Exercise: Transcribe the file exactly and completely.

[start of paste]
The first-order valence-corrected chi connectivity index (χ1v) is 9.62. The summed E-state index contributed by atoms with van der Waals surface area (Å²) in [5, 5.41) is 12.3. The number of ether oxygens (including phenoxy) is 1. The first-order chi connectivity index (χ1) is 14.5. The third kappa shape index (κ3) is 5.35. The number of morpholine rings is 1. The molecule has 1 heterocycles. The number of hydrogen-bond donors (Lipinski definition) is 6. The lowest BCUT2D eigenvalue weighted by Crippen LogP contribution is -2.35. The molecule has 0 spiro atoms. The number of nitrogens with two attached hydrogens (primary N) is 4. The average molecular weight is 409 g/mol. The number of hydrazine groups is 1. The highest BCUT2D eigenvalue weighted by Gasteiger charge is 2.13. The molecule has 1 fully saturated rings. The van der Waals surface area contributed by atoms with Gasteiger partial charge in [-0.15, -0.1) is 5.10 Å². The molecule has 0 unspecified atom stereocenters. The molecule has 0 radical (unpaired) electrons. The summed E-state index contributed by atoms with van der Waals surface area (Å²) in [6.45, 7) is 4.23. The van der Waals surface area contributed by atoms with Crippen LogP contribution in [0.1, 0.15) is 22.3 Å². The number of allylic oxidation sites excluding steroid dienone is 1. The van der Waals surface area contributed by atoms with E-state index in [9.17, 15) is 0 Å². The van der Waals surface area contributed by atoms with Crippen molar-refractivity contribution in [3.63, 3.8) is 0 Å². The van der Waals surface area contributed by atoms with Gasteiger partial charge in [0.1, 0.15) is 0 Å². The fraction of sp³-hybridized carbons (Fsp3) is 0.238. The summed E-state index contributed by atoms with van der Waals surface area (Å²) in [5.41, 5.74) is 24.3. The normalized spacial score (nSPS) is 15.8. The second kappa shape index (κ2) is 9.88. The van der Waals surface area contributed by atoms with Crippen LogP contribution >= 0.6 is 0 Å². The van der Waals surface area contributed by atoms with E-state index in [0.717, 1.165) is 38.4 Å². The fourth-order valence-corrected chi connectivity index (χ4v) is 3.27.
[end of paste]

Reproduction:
The first-order valence-corrected chi connectivity index (χ1v) is 9.62. The summed E-state index contributed by atoms with van der Waals surface area (Å²) in [5, 5.41) is 12.3. The number of ether oxygens (including phenoxy) is 1. The first-order chi connectivity index (χ1) is 14.5. The third kappa shape index (κ3) is 5.35. The number of morpholine rings is 1. The molecule has 1 heterocycles. The number of hydrogen-bond donors (Lipinski definition) is 6. The lowest BCUT2D eigenvalue weighted by Crippen LogP contribution is -2.35. The molecule has 0 spiro atoms. The number of nitrogens with two attached hydrogens (primary N) is 4. The average molecular weight is 409 g/mol. The number of hydrazine groups is 1. The highest BCUT2D eigenvalue weighted by Gasteiger charge is 2.13. The molecule has 1 fully saturated rings. The van der Waals surface area contributed by atoms with Gasteiger partial charge in [-0.15, -0.1) is 5.10 Å². The molecule has 0 unspecified atom stereocenters. The molecule has 0 radical (unpaired) electrons. The summed E-state index contributed by atoms with van der Waals surface area (Å²) in [6.45, 7) is 4.23. The van der Waals surface area contributed by atoms with Crippen LogP contribution in [0.1, 0.15) is 22.3 Å². The number of allylic oxidation sites excluding steroid dienone is 1. The van der Waals surface area contributed by atoms with E-state index in [9.17, 15) is 0 Å². The van der Waals surface area contributed by atoms with Crippen molar-refractivity contribution in [3.63, 3.8) is 0 Å². The van der Waals surface area contributed by atoms with Gasteiger partial charge in [0.1, 0.15) is 0 Å². The fraction of sp³-hybridized carbons (Fsp3) is 0.238. The summed E-state index contributed by atoms with van der Waals surface area (Å²) in [5.41, 5.74) is 24.3. The normalized spacial score (nSPS) is 15.8. The second kappa shape index (κ2) is 9.88. The van der Waals surface area contributed by atoms with Crippen LogP contribution >= 0.6 is 0 Å². The van der Waals surface area contributed by atoms with E-state index in [0.717, 1.165) is 38.4 Å². The fourth-order valence-corrected chi connectivity index (χ4v) is 3.27.